Ken I have a question about this paragraph: “Now with regard to the Gospels, Papias may be correct but I think its hard to believe that if two of the gospels had actually been written by Matthew and John, those apostles would have attached their names to them and they would have recorded events in the first person not the third. If Mark relied on Peter, I think he would have clearly said so, given the authority that Peter was thought to have in the early Church. “

I don’t understand why you think these things … why would it have to be the way you described? What criteria are you using to say such things as “it’s hard to believe” and “I think he would have clearly said so?” I’m sure you’ve thought through this, I am just wondering what your reasons are.

Ken, I tried to get a hold of the Redman article but it was 15 bucks to download … I’ll have to wait on that one. I have to admit I’m a bit skeptical about the whole project of utilizing 21st century psychological studies to discount the accuracy of 1st century eye witnesses. Is it even possible or responsible to use those tentative findings to minimize (I understand she doesn’t necessarily throw them all out) away their testimonies, especially in light of Bauckham’s work?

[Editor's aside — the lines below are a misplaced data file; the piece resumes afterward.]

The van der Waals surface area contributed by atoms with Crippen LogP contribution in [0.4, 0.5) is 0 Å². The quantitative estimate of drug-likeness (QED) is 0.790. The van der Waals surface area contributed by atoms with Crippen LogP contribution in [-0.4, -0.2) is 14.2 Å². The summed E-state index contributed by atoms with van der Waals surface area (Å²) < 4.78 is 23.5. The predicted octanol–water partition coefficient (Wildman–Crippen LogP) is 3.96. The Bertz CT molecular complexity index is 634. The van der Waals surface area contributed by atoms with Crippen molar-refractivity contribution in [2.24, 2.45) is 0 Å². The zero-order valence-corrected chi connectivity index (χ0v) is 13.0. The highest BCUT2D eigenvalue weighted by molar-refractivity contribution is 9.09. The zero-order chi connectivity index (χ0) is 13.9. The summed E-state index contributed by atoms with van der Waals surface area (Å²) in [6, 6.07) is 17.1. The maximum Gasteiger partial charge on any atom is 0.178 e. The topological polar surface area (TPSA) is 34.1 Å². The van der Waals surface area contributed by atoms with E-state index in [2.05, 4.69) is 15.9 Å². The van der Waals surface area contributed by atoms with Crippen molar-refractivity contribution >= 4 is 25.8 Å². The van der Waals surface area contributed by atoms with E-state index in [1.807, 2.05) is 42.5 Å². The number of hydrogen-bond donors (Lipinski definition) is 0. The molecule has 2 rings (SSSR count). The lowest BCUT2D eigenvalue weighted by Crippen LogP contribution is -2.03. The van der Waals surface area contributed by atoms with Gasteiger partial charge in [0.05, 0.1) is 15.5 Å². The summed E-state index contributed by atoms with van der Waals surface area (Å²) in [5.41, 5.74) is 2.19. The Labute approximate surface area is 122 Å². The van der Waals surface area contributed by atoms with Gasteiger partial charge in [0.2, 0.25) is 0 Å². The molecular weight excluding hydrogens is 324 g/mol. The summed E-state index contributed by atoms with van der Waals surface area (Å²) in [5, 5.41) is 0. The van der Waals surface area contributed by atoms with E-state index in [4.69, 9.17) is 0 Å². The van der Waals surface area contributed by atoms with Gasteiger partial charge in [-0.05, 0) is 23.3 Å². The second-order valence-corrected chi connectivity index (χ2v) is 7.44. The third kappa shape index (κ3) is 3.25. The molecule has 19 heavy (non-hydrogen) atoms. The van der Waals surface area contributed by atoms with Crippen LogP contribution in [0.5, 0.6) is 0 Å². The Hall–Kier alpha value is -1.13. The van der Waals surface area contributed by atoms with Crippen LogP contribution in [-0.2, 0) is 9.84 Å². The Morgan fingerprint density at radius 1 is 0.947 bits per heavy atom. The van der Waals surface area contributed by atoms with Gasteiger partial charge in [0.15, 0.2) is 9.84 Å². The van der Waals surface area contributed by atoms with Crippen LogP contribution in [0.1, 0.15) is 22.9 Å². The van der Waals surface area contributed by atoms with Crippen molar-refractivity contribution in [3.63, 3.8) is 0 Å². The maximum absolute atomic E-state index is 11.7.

phx, az

M! said...

Wow, I go off to school and work for one day and look what happens - look at all these comments! I think it's really good, but I'm way behind now, ha ...


You said, “My point was what Ehrman said that the followers of Jesus didn't speak Greek, hence it was some guys away from the area who nobody knew.”

John, I’m not sure how it follows that if the followers of Jesus didn’t speak Greek that it was instead “some guys away from the area who nobody knew.” How does Ehrman (if he said that) go from point A to B on that one?

Another thing is I’m not so certain we can say we know that the followers of Jesus didn’t speak Greek. In fact, John 12:20-23 says, “Now among those who went up to worship at the feast were some Greeks. So these came to Philip, who was from Bethsaida in Galilee, and asked him, "Sir, we wish to see Jesus." Philip went and told Andrew; Andrew and Philip went and told Jesus. And Jesus answered them….”

How did Philip and Andrew (which incidentally are both Greek names!) communicate with these folks if they didn’t know any Greek?

Enjoying the interaction, guys, keep it up!

phx, az

John Sfifer said...